Skip to main content
Premium Trial:

Request an Annual Quote

Instrument, Consumables Sales Drive NanoString's Q2 Revenues up 51 Percent

NEW YORK (GenomeWeb) – NanoString Technologies reported after the close of the market Tuesday that its second quarter revenues increased 51 percent year over year.

Shares in NanoString fell in Wednesday morning trade, however, on concerns about reimbursement for its Prosigna test.

The Seattle-based molecular diagnostics firm brought in total revenues of $10.9 million for the three months ended June 30, up from $7.2 million in the second quarter of 2013. It beat the average Wall Street estimate of $10.2 million.

"Our momentum increased through the second quarter as we continue to execute our strategy to become an integral part of cancer research and diagnostics," CEO Brad Gray said during an earnings call following the release of the results.

He noted that NanoString is "rapidly growing our installed base of nCounter Systems in both research and clinical labs," a trend that "validates the company's strategy of combining cancer research and diagnostics on a single platform provided by a single company."

NanoString's instrument revenue for the quarter was up 52 percent to $3.8 million versus $2.5 million for Q2 2013, while consumables sales increased 36 percent to $5.9 million from $4.3 million. The company said that it now has 220 of its nCounter systems installed worldwide.

Earlier this year, NanoString launched its Prosigna Breast Cancer Prognostic Gene Signature Assay services. The assay runs on NanoString's nCounter Dx Analysis System and is based on the PAM50 gene signature. It assesses the gene expression profile of cells found in a woman's breast cancer tissue.

NanoString announced separately on Tuesday that the Australian Therapeutic Goods Administration has approved the test, enabling NanoString to market it for clinical use in that country. Prosigna is already authorized for clinical use in the US, Canada, Europe, and Israel.

CFO Jim Johnson said on the call that NanoString recognized $181,000 in Prosigna kit sales in Q2, up from $61,000 in the first quarter. He said the company expects Prosigna revenues to "ramp gradually, as more clinical lab providers come online, our sales team begins to educate ordering physicians, and we begin to gain reimbursement."

NanoString posted a net loss of $14.1 million, or $.78 per share, for the quarter, compared to a loss of $7.8 million, or $13.69 per share, for Q2 2013. On a non-GAAP basis, NanoString posted a loss per share of $.58, beating the consensus Wall Street estimate for a loss of $.65.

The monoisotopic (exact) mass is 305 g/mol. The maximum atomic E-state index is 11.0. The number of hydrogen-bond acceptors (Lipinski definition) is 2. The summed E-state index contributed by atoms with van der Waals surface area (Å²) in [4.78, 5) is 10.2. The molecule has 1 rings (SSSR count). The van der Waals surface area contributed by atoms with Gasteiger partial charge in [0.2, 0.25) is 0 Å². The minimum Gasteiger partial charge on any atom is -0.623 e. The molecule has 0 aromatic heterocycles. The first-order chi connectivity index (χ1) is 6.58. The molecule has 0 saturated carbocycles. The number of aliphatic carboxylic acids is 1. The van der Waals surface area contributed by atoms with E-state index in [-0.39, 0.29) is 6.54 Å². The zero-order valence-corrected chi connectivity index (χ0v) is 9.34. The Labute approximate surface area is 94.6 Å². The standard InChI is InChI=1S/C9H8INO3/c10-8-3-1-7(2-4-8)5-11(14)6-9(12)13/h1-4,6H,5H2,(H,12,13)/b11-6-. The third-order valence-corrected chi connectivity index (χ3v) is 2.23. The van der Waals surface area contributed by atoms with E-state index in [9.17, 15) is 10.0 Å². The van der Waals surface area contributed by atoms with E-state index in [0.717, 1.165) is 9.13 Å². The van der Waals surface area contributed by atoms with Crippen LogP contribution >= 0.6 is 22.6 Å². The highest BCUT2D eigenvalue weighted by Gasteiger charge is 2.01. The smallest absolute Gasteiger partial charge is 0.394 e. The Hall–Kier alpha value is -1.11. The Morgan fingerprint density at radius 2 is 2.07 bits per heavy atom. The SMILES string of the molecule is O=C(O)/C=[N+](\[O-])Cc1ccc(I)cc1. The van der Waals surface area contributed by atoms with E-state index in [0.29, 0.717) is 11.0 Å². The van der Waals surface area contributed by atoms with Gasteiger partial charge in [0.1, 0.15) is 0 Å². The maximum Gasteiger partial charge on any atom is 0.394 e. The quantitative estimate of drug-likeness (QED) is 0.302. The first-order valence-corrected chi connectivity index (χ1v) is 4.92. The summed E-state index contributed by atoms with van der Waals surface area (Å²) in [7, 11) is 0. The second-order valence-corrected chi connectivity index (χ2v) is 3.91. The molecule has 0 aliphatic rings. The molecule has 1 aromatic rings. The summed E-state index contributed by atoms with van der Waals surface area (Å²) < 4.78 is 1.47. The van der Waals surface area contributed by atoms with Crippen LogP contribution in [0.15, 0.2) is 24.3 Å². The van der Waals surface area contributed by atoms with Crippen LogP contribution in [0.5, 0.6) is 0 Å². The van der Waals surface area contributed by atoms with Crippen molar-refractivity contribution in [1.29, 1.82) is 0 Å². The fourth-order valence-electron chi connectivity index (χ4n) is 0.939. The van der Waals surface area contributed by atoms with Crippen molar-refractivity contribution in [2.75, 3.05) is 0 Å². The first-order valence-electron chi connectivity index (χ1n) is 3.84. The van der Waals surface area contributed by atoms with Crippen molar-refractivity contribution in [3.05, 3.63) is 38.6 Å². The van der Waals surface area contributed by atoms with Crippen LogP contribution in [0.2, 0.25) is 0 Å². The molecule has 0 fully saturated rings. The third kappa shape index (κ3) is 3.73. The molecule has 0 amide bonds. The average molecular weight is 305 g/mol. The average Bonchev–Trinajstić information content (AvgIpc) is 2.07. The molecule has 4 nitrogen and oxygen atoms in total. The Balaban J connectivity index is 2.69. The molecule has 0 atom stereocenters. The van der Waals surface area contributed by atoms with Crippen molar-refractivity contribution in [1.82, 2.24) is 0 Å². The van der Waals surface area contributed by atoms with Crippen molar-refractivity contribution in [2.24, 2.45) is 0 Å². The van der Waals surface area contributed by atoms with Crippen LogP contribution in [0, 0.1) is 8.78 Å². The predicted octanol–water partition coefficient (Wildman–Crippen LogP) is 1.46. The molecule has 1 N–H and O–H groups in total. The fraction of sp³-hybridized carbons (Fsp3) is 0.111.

The firm's R&D spending in the quarter jumped 47 percent to $5.3 million from $3.6 million, while its SG&A expenses nearly doubled to $12.9 million from $6.7 million. Johnson attributed the jump in expenses to "Prosigna launch costs, including establishment of an oncology sales force; expansion of the laboratory-focused commercial organization; and other increased corporate costs."

NanoString finished the quarter with $21.2 million in cash and cash equivalents and $58.4 million in short-term investments.

The firm said that it expects to report FY 2014 revenues of between $45 million and $50 million, and a net operating loss in the range of $40 million to $50 million.

Shares of NanoString were down around 9 percent at $11.20 in Wednesday morning trade on the Nasdaq.

Leerink Partners analyst Dan Leonard this morning reduced his price target on NanoString's stock to $21 from a previous $23 but maintained an Outperform rating. He said that reimbursement uncertainty surrounding Prosigna was the reason for lowering the target.

"We now find it highly unlikely that Palmetto, who makes Medicare coverage decisions, will approve Medicare payment for Prosigna before inclusion of the test in National Comprehensive Cancer Network guidelines," he wrote in a note.

He added that the NCCN is expected to review and update its guidelines in the fourth quarter of this year. He noted that although NanoString is submitting claims to two other Medicare contract administrators who cover 8 million lives, the bank has trimmed its Q4 Prosigna forecast to $875,000 from $1.3 million.

The Scan

Positive Framing of Genetic Studies Can Spark Mistrust Among Underrepresented Groups

Researchers in Human Genetics and Genomics Advances report that how researchers describe genomic studies may alienate potential participants.

Small Study of Gene Editing to Treat Sickle Cell Disease

In a Novartis-sponsored study in the New England Journal of Medicine, researchers found that a CRISPR-Cas9-based treatment targeting promoters of genes encoding fetal hemoglobin could reduce disease symptoms.

Gut Microbiome Changes Appear in Infants Before They Develop Eczema, Study Finds

Researchers report in mSystems that infants experienced an enrichment in Clostridium sensu stricto 1 and Finegoldia and a depletion of Bacteroides before developing eczema.

Acute Myeloid Leukemia Treatment Specificity Enhanced With Stem Cell Editing

A study in Nature suggests epitope editing in donor stem cells prior to bone marrow transplants can stave off toxicity when targeting acute myeloid leukemia with immunotherapy.